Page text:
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Accession NumberDB00479  (APRD00550)
TypeSmall Molecule

Amikacin is a semi-synthetic aminoglycoside antibiotic derived from kanamycin A. Similar to other aminoglycosides, amikacin disrupts bacterial protein synthesis by binding to the 30S ribosome of susceptible organisms. Binding interferes with mRNA binding and tRNA acceptor sites leading to the production of non-functional or toxic peptides. Other mechanisms not fully understood may confer the bactericidal effects of amikacin. Amikacin is also nephrotoxic and ototoxic.

1-N-(L(-)-gamma-amino-alpha-Hydroxybutyryl)kanamycin aNot AvailableNot Available
AmicacinNot AvailableNot Available
Amiglyde-vNot AvailableNot Available
AmikavetNot AvailableNot Available
BriclinNot AvailableNot Available
O-3-amino-3-Deoxy-alpha-D-glucopyranosyl-(1->4)-O-(6-amino-6-deoxy-alpha-D-glucopyranosyl-(1->6))-N(3)-(4-amino-L-2-hydroxybutyryl)-2-deoxy-L-streptamineNot AvailableNot Available
Prescription ProductsNot Available
Generic Prescription Products
NameDosageStrengthRouteLabellerMarketing StartMarketing End
Amikacin Sulfateinjection500 mg/2mLintramuscular; intravenousTeva Parenteral Medicines, Inc.1993-10-01Not AvailableUs 0a2ef1ad1c84951dc1392a8bbe1f3cb241c91ed59e44ad8268635315440d978c
Amikacin Sulfateinjection, solution500 mg/2mLintramuscular; intravenousTeva Parenteral Medicines, Inc.1993-10-01Not AvailableUs 0a2ef1ad1c84951dc1392a8bbe1f3cb241c91ed59e44ad8268635315440d978c
Amikacin Sulfateinjection1 g/4mLintramuscular; intravenousTeva Parenteral Medicines, Inc.1993-10-01Not AvailableUs 0a2ef1ad1c84951dc1392a8bbe1f3cb241c91ed59e44ad8268635315440d978c
Amikacin Sulfateinjection, solution1 g/4mLintramuscular; intravenousTeva Parenteral Medicines, Inc.1993-10-01Not AvailableUs 0a2ef1ad1c84951dc1392a8bbe1f3cb241c91ed59e44ad8268635315440d978c
Amikacin Sulfateinjection, solution250 mg/mLintramuscular; intravenousHeritage Pharmaceuticals Inc.2013-12-24Not AvailableUs 0a2ef1ad1c84951dc1392a8bbe1f3cb241c91ed59e44ad8268635315440d978c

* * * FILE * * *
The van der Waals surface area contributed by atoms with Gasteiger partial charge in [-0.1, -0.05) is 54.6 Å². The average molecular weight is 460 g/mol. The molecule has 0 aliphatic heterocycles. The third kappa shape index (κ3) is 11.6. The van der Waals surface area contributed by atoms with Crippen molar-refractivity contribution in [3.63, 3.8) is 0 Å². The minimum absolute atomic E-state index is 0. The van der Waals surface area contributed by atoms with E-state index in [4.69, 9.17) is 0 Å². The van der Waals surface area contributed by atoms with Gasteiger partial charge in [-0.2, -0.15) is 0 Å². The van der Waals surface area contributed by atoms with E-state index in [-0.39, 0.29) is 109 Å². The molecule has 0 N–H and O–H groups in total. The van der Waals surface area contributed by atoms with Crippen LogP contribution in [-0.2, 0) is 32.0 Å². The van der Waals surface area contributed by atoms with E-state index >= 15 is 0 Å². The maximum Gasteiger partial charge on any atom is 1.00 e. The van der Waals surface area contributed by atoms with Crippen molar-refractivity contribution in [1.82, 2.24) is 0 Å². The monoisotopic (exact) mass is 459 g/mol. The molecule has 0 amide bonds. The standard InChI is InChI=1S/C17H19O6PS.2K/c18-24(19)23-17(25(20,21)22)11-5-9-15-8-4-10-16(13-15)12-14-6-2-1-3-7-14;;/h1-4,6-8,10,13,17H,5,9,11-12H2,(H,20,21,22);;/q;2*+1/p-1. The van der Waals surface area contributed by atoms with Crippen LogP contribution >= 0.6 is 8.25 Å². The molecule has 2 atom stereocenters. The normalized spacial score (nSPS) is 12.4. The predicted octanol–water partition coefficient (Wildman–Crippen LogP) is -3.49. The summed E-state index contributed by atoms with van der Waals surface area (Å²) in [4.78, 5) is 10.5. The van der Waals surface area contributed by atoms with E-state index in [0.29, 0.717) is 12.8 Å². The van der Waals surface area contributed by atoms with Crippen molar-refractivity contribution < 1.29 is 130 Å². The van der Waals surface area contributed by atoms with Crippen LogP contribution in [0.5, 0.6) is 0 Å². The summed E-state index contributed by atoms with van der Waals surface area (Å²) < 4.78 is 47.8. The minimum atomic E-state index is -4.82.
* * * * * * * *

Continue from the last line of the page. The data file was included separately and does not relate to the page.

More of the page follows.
Amikacin Sulfateinjection, solution250 mg/mLintramuscular; intravenousBedford Laboratories1994-05-312015-06-30Us 0a2ef1ad1c84951dc1392a8bbe1f3cb241c91ed59e44ad8268635315440d978c
Over the Counter ProductsNot Available
International Brands
AmikinBristol-Myers Squibb
AmukinBristol-Myers Squibb
BiklinBristol-Myers Squibb
ErkacinBrown & Burk
FarcyclinFaran Laboratories
NovaminBristol-Myers Squibb
SikacinShiteh Organic
TipkinT P Drug
TybikinM & H
UkajectUnimed Pharm
Brand mixturesNot Available
Amikacin Sulfate
  • Monoisotopic Mass: 781.220494971
  • Average Mass: 781.759
CAS number37517-28-5
WeightAverage: 585.6025
Monoisotopic: 585.285736487
Chemical FormulaC22H43N5O13
DescriptionThis compound belongs to the class of organic compounds known as amino sugars. These are sugars having one alcoholic hydroxy group replaced by an amino group; systematically known as x-amino-x-deoxymonosaccharides. These compounds do not include Glycosylamines.
KingdomOrganic compounds
Super ClassOrganooxygen compounds
ClassCarbohydrates and carbohydrate conjugates
Sub ClassAminosaccharides
Direct ParentAmino sugars
Alternative Parents
  • 4,6-disubstituted 2-deoxystreptamine
  • Aminoglycoside core
  • 2-deoxystreptamine aminoglycoside
  • Gamma amino acid or derivatives
  • Glucosamine
  • Amino sugar
  • O-glycosyl compound
  • Glycosyl compound
  • Cyclohexylamine
  • Cyclohexanol
  • Fatty acyl
  • Oxane
  • N-acyl-amine
  • Monosaccharide
  • Fatty amide
  • Cyclic alcohol
  • 1,3-aminoalcohol
  • Secondary carboxylic acid amide
  • Secondary alcohol
  • Polyol
  • Carboxamide group
  • 1,2-diol
  • 1,2-aminoalcohol
  • Oxacycle
  • Organoheterocyclic compound
  • Carboxylic acid derivative
  • Carboxylic acid amide
  • Acetal
  • Hydrocarbon derivative
  • Primary amine
  • Primary alcohol
  • Organonitrogen compound
  • Primary aliphatic amine
  • Carbonyl group
  • Amine
  • Alcohol
  • Aliphatic heteromonocyclic compound
Molecular FrameworkAliphatic heteromonocyclic compounds
External Descriptors
IndicationFor short-term treatment of serious infections due to susceptible strains of Gram-negative bacteria, including Pseudomonas species, Escherichia coli, species of indole-positive and indole-negative Proteus, Providencia species, Klebsiella-Enterobacter-Serratia species, and Acinetobacter (Mima-Herellea) species. Amikacin may also be used to treat Mycobacterium avium and Mycobacterium tuberculosis infections.
PharmacodynamicsAmikacin is an aminoglycoside antibiotic. Aminoglycosides work by binding to the bacterial 30S ribosomal subunit, causing misreading of t-RNA, leaving the bacterium unable to synthesize proteins vital to its growth. Aminoglycosides are useful primarily in infections involving aerobic, Gram-negative bacteria, such as Pseudomonas, Acinetobacter, and Enterobacter. In addition, some mycobacteria, including the bacteria that cause tuberculosis, are susceptible to aminoglycosides. Infections caused by Gram-positive bacteria can also be treated with aminoglycosides, but other types of antibiotics are more potent and less damaging to the host. In the past the aminoglycosides have been used in conjunction with penicillin-related antibiotics in streptococcal infections for their synergistic effects, particularly in endocarditis. Aminoglycosides are mostly ineffective against anaerobic bacteria, fungi and viruses.